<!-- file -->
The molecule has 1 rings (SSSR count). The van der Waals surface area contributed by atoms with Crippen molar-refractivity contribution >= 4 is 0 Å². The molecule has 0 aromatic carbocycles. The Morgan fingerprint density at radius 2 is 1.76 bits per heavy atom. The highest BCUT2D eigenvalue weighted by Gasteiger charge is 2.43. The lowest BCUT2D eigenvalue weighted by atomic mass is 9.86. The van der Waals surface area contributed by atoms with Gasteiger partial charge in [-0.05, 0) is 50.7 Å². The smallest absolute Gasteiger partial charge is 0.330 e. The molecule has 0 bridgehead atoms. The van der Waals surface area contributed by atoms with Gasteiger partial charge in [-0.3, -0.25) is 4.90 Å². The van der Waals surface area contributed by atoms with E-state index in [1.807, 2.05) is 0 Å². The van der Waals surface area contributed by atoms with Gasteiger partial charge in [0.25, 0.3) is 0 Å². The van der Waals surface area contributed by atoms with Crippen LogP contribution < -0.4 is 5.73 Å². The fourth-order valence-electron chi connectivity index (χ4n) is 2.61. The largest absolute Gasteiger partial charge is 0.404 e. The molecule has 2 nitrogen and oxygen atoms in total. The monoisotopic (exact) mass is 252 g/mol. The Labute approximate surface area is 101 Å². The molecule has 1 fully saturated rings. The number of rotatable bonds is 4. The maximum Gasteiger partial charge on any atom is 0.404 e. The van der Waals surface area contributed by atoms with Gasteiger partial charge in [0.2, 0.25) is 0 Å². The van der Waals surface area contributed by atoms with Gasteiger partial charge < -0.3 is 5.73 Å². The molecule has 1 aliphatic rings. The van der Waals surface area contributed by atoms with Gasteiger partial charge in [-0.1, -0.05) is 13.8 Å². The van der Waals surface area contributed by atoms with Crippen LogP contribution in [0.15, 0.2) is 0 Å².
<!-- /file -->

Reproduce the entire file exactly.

The molecule has 1 rings (SSSR count). The van der Waals surface area contributed by atoms with Crippen molar-refractivity contribution >= 4 is 0 Å². The molecule has 0 aromatic carbocycles. The Morgan fingerprint density at radius 2 is 1.76 bits per heavy atom. The highest BCUT2D eigenvalue weighted by Gasteiger charge is 2.43. The lowest BCUT2D eigenvalue weighted by atomic mass is 9.86. The van der Waals surface area contributed by atoms with Gasteiger partial charge in [-0.05, 0) is 50.7 Å². The smallest absolute Gasteiger partial charge is 0.330 e. The molecule has 0 bridgehead atoms. The van der Waals surface area contributed by atoms with Gasteiger partial charge in [-0.3, -0.25) is 4.90 Å². The van der Waals surface area contributed by atoms with E-state index in [1.807, 2.05) is 0 Å². The van der Waals surface area contributed by atoms with Gasteiger partial charge in [0.25, 0.3) is 0 Å². The van der Waals surface area contributed by atoms with Crippen LogP contribution < -0.4 is 5.73 Å². The fourth-order valence-electron chi connectivity index (χ4n) is 2.61. The largest absolute Gasteiger partial charge is 0.404 e. The molecule has 2 nitrogen and oxygen atoms in total. The monoisotopic (exact) mass is 252 g/mol. The Labute approximate surface area is 101 Å². The molecule has 1 fully saturated rings. The number of rotatable bonds is 4. The maximum Gasteiger partial charge on any atom is 0.404 e. The van der Waals surface area contributed by atoms with Gasteiger partial charge in [0.2, 0.25) is 0 Å². The van der Waals surface area contributed by atoms with Gasteiger partial charge < -0.3 is 5.73 Å². The molecule has 1 aliphatic rings. The van der Waals surface area contributed by atoms with Gasteiger partial charge in [-0.1, -0.05) is 13.8 Å². The van der Waals surface area contributed by atoms with Crippen LogP contribution in [0.15, 0.2) is 0 Å².